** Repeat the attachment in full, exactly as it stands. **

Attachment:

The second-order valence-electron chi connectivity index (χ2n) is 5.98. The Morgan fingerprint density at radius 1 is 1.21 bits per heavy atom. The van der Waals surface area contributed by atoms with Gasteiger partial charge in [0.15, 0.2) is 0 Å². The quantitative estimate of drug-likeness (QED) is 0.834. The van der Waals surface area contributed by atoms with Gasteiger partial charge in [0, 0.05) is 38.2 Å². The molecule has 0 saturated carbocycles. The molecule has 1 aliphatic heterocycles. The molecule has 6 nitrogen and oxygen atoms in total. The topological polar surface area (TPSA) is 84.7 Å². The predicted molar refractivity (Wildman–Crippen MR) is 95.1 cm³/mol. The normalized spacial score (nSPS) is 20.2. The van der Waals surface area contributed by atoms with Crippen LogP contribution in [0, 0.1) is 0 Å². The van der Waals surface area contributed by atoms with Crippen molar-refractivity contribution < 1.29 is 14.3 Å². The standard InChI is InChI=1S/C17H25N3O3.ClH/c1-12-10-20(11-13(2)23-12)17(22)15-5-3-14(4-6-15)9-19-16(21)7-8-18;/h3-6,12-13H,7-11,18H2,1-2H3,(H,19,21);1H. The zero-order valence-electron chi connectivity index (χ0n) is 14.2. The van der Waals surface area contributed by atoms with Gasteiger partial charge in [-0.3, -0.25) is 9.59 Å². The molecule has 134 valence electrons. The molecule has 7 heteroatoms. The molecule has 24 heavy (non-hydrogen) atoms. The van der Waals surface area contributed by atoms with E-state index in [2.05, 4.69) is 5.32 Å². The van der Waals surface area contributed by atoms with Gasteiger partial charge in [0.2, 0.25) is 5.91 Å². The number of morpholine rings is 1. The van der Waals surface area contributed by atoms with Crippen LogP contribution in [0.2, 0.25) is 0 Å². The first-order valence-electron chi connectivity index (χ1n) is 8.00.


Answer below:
The second-order valence-electron chi connectivity index (χ2n) is 5.98. The Morgan fingerprint density at radius 1 is 1.21 bits per heavy atom. The van der Waals surface area contributed by atoms with Gasteiger partial charge in [0.15, 0.2) is 0 Å². The quantitative estimate of drug-likeness (QED) is 0.834. The van der Waals surface area contributed by atoms with Gasteiger partial charge in [0, 0.05) is 38.2 Å². The molecule has 0 saturated carbocycles. The molecule has 1 aliphatic heterocycles. The molecule has 6 nitrogen and oxygen atoms in total. The topological polar surface area (TPSA) is 84.7 Å². The predicted molar refractivity (Wildman–Crippen MR) is 95.1 cm³/mol. The normalized spacial score (nSPS) is 20.2. The van der Waals surface area contributed by atoms with Crippen LogP contribution in [0, 0.1) is 0 Å². The van der Waals surface area contributed by atoms with Crippen molar-refractivity contribution < 1.29 is 14.3 Å². The standard InChI is InChI=1S/C17H25N3O3.ClH/c1-12-10-20(11-13(2)23-12)17(22)15-5-3-14(4-6-15)9-19-16(21)7-8-18;/h3-6,12-13H,7-11,18H2,1-2H3,(H,19,21);1H. The zero-order valence-electron chi connectivity index (χ0n) is 14.2. The van der Waals surface area contributed by atoms with Gasteiger partial charge in [-0.3, -0.25) is 9.59 Å². The molecule has 134 valence electrons. The molecule has 7 heteroatoms. The molecule has 24 heavy (non-hydrogen) atoms. The van der Waals surface area contributed by atoms with E-state index in [2.05, 4.69) is 5.32 Å². The van der Waals surface area contributed by atoms with Gasteiger partial charge in [0.2, 0.25) is 5.91 Å². The number of morpholine rings is 1. The van der Waals surface area contributed by atoms with Crippen LogP contribution in [0.2, 0.25) is 0 Å². The first-order valence-electron chi connectivity index (χ1n) is 8.00.